With all the news doing the rounds about how much China's travelers are spending overseas, it only seemed a matter of time before the Chinese government made more of an effort to try and keep some of that money at home.
And the first plan, it seems, is to open up more duty free shops across the country.
The China Duty Free Group has announced that it is in talks with local district government offices in both Beijing and Shanghai to open outlets in the cities in an effort to entice local shoppers to spend more locally.
Although the shops will officially only open to "foreign visitors," the China Daily newspaper has reported that Beijing officials are keen to let the locals in on the duty-free act as well - although exactly how this would work and who would qualify remains unclear.
The China Tourism Academy earlier this year claimed the country's outbound tourism expenditure would reach US$80 billion (64 billion euros) this year and that the country's tourists say shopping was their main expense when travelling.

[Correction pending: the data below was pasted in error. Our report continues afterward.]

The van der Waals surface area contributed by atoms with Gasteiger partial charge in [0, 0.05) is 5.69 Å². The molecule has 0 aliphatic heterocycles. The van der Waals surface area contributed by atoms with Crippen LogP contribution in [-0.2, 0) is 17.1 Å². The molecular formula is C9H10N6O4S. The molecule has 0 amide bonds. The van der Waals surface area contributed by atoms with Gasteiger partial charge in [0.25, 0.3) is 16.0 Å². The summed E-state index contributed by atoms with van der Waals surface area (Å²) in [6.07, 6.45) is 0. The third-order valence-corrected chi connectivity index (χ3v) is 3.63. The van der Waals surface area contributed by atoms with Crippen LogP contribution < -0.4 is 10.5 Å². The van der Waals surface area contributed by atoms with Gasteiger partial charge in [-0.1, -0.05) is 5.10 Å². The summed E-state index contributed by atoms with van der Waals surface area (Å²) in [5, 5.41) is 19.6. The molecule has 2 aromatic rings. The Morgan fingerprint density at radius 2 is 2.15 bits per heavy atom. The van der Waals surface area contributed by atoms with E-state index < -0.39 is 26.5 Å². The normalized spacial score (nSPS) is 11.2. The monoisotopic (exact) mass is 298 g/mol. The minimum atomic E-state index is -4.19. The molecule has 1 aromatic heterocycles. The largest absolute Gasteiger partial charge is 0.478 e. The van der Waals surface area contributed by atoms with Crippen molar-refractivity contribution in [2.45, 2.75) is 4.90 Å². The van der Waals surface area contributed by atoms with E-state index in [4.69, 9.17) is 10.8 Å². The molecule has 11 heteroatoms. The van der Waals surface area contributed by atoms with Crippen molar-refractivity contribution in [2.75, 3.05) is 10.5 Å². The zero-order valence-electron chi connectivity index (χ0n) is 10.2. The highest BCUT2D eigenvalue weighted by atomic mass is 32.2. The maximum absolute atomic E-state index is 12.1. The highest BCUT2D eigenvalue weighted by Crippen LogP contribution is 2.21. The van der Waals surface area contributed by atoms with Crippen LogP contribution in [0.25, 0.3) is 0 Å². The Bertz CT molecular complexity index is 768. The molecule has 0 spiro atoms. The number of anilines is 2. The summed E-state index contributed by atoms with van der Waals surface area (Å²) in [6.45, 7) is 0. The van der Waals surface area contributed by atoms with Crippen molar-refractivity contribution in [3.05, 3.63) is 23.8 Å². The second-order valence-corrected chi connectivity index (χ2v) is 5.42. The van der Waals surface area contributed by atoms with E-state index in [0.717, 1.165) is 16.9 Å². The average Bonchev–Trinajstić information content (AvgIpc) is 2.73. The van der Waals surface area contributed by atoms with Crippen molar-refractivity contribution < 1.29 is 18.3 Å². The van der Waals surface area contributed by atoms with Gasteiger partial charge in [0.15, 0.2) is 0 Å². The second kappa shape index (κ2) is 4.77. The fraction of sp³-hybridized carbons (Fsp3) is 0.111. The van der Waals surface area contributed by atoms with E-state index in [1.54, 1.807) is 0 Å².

Sanya shop already paying rich dividends
China has already made a move into the "domestic duty free" market to try to stem the tide of money heading offshore, opening up a 7,000-square-foot (650 sq m) shop in the resort city of Sanya, on the southern island of Hainan, to Chinese tourists after it had previously been open only to foreigners and those coming in from Hong Kong, Macau and Taiwan.
There's been a spending cap put on Chinese shoppers of 5,000 yuan (628 euros) at the store but the move still helped its operators Sanya Duty Free turn over 1.67 billion yuan (210 million euros) last year, according to media reports, fueled by the demand for top-end handbags from the likes of Louis Vuitton and Cartier watches.
China's growing lust for luxury has been well documented, with the Boston Consulting Group this week predicting Chinese consumers could be buying more of the goods than anybody else in the world by 2015.
That followed a report from the Bain consultancy group which estimated that Chinese consumers racked up a 270 billion yuan (34 billion euro) bill for luxury goods last year - while predicting that figure could rise 22 percent this year.